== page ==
“The hard part starts at the beginning with the grading,” says Crumpler. “Before you can lay one stone, you have to make sure the grading is done correctly.” Placement of natural rock in the wash involved both heavy equipment and almost artistic precision. “The heavy equipment comes in and dumps the rock, but then we need to go in to make sure it looks like a natural dry wash when it’s done,” says Crumpler. Large and small rocks were meticulously arranged to make them appear as though they had actually come tumbling down the river. Stones were hand-placed by experienced field staff using a careful eye and some imagination. “You have to picture a river,” says Crumpler. “If this rock were taken down river by rushing water, where would it stop? That’s where you put that rock.”
Even the boulders used on the project received individual attention. “The boulders were a huge effort on our part, the owners, and the vendor,” says Crumpler. “They were surface select boulders. They needed to have sunburn and lichen on them to look like they had been there for a long time. Over 600 boulders were handpicked off the side of a mountain by our team and the staff of the Springs Preserve. We walked for hours, choosing the ones that matched the site and that had the look they wanted.”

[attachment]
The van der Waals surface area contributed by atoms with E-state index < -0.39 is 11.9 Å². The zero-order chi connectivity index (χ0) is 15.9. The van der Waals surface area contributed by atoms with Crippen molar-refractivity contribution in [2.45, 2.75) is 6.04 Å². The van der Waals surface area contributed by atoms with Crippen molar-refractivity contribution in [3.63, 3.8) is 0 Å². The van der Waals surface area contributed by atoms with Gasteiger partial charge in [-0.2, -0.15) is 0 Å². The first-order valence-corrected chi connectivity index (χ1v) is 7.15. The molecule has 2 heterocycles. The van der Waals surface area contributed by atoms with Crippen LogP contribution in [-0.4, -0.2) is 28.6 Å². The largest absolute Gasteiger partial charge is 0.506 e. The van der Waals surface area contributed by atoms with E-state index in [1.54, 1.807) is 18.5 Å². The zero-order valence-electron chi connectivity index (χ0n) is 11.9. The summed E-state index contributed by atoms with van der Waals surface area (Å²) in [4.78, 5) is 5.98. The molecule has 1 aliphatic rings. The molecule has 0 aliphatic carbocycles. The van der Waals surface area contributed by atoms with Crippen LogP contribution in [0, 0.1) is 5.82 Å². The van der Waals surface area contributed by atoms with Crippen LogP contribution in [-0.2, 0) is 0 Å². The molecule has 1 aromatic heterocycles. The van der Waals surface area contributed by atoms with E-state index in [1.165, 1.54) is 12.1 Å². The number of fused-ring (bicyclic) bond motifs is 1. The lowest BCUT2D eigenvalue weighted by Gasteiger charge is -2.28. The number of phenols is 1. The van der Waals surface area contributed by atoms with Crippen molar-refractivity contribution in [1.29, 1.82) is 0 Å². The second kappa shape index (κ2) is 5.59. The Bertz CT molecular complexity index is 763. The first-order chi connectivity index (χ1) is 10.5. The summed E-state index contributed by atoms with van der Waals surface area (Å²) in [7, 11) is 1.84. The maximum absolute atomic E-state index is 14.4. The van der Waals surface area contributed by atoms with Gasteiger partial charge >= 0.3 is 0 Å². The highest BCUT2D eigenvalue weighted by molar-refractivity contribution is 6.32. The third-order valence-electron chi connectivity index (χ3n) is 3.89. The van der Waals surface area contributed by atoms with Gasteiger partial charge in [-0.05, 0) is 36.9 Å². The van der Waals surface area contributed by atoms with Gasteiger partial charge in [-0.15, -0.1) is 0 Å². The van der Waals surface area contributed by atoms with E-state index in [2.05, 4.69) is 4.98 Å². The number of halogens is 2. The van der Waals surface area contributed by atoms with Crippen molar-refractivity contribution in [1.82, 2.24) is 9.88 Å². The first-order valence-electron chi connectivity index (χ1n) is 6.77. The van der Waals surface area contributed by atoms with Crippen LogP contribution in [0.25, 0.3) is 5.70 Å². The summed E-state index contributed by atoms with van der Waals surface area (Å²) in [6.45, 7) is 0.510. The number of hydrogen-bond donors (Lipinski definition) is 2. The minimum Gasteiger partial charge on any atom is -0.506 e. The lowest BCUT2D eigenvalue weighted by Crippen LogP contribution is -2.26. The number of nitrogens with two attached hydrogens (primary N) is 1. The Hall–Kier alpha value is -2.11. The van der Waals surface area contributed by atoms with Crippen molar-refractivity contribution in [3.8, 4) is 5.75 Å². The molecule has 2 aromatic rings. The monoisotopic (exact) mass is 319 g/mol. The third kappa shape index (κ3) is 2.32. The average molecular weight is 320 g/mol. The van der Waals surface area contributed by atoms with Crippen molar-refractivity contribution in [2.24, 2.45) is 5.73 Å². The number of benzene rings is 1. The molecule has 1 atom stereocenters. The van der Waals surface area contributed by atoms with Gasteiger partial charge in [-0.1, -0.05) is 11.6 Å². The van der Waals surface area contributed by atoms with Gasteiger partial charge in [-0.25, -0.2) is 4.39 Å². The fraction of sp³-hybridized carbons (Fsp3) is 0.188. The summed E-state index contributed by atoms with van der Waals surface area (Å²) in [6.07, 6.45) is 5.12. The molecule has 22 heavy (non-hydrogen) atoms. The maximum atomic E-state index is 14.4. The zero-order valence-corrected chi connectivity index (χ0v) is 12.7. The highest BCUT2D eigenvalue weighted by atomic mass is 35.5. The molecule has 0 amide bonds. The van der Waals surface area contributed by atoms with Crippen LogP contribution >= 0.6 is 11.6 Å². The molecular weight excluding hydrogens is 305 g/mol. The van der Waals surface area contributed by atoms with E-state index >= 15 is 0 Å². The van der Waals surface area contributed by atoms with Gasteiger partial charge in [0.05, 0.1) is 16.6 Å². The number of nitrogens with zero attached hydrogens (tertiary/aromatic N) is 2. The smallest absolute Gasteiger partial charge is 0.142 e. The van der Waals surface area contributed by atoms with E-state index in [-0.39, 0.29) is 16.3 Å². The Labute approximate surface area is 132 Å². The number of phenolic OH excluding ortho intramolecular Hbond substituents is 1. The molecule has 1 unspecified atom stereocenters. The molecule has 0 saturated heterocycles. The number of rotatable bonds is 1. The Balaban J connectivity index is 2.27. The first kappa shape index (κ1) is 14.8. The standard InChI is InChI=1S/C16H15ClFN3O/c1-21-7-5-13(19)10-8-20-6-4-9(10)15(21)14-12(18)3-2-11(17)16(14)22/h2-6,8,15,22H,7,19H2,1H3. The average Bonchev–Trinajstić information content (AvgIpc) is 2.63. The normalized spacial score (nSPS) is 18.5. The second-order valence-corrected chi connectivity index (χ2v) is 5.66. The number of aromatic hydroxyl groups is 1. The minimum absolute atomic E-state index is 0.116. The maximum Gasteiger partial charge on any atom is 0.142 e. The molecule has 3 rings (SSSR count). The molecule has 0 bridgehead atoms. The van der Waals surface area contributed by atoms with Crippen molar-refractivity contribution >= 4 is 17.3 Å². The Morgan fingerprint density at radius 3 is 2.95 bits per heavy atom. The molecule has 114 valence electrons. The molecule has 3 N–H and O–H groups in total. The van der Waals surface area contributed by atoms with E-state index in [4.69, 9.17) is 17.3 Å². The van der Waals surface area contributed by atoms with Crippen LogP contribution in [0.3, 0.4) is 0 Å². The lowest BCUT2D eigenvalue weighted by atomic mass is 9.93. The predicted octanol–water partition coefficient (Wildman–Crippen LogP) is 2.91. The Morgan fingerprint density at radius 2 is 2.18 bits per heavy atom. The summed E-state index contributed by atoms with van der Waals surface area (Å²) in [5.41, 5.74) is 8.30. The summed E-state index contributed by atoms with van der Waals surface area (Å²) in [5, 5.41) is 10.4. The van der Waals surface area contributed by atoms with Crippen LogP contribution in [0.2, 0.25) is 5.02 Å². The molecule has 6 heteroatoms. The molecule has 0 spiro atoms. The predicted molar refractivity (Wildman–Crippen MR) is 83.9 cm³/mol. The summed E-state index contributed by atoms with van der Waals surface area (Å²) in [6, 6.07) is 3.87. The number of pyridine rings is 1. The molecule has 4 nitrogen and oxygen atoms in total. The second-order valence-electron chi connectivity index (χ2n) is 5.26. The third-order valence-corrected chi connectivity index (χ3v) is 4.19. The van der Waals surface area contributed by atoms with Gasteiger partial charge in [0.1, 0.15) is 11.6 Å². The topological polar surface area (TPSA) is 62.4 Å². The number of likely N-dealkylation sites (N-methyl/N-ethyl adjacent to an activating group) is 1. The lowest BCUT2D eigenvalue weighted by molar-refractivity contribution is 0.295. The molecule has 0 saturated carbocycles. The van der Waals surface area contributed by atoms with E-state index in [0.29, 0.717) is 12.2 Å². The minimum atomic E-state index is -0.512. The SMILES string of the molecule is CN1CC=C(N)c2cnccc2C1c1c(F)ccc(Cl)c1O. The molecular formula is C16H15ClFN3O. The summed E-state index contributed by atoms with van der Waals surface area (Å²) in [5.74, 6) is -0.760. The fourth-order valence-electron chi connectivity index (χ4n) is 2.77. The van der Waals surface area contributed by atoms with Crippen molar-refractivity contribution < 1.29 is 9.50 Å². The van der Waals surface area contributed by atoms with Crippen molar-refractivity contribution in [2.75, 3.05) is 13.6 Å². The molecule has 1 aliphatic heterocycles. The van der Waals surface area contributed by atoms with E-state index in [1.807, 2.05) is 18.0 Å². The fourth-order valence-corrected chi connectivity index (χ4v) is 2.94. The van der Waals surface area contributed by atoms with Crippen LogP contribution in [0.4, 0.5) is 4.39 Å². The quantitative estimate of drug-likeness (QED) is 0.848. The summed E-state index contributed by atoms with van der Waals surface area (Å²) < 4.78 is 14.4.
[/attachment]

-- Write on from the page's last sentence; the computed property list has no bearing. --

Moving them in one piece from the mountain site in the middle of the desert to the project location was another difficult task. “Once they got to the project site, we had to decide which ones would go where. This was a major collaborative effort between us and the owner. You’d never know that so much goes into one boulder.”
Teamwork and coordination
Projects of this magnitude require extraordinary coordination and cooperation. “The challenge is to achieve the construction goals for the company while keeping the intent of the architect intact,” says Crumpler. She says maintaining the schedule is the key and the hardest part of the job. “It’s both the goal, and the limitation. We have to move fast, plant well, protect it all, and everything has to stay healthy.”
Meeting these goals takes constant communication. “We put together a duration schedule for every single area of the project,” says Crumpler. “This says how many days we need to get each job done. Then we keep the owner updated at every point. We constantly let the owner and the other contractors know how much time we need.”